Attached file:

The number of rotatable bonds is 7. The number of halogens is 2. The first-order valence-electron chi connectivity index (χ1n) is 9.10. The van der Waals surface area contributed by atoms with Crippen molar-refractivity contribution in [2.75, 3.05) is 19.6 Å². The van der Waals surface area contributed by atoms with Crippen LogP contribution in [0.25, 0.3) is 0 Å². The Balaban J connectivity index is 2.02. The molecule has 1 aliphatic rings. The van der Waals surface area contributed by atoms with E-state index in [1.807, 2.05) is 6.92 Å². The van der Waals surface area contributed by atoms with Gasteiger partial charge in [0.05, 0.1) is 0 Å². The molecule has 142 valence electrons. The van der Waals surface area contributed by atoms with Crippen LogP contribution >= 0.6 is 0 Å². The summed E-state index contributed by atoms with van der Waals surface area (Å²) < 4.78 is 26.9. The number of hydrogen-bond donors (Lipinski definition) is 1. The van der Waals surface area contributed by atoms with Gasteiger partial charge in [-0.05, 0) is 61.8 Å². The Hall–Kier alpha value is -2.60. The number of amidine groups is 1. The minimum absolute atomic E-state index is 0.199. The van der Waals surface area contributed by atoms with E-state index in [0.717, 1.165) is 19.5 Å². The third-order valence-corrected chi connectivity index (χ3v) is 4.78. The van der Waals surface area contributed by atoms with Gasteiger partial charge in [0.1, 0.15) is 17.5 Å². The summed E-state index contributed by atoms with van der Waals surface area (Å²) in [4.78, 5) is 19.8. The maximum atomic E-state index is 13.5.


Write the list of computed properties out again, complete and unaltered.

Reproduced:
The number of rotatable bonds is 7. The number of halogens is 2. The first-order valence-electron chi connectivity index (χ1n) is 9.10. The van der Waals surface area contributed by atoms with Crippen molar-refractivity contribution in [2.75, 3.05) is 19.6 Å². The van der Waals surface area contributed by atoms with Crippen LogP contribution in [0.25, 0.3) is 0 Å². The Balaban J connectivity index is 2.02. The molecule has 1 aliphatic rings. The van der Waals surface area contributed by atoms with E-state index in [1.807, 2.05) is 6.92 Å². The van der Waals surface area contributed by atoms with Gasteiger partial charge in [0.05, 0.1) is 0 Å². The molecule has 142 valence electrons. The van der Waals surface area contributed by atoms with Crippen LogP contribution >= 0.6 is 0 Å². The summed E-state index contributed by atoms with van der Waals surface area (Å²) < 4.78 is 26.9. The number of hydrogen-bond donors (Lipinski definition) is 1. The van der Waals surface area contributed by atoms with Gasteiger partial charge in [-0.05, 0) is 61.8 Å². The Hall–Kier alpha value is -2.60. The number of amidine groups is 1. The minimum absolute atomic E-state index is 0.199. The van der Waals surface area contributed by atoms with E-state index in [0.717, 1.165) is 19.5 Å². The third-order valence-corrected chi connectivity index (χ3v) is 4.78. The van der Waals surface area contributed by atoms with Gasteiger partial charge in [0.1, 0.15) is 17.5 Å². The summed E-state index contributed by atoms with van der Waals surface area (Å²) in [4.78, 5) is 19.8. The maximum atomic E-state index is 13.5.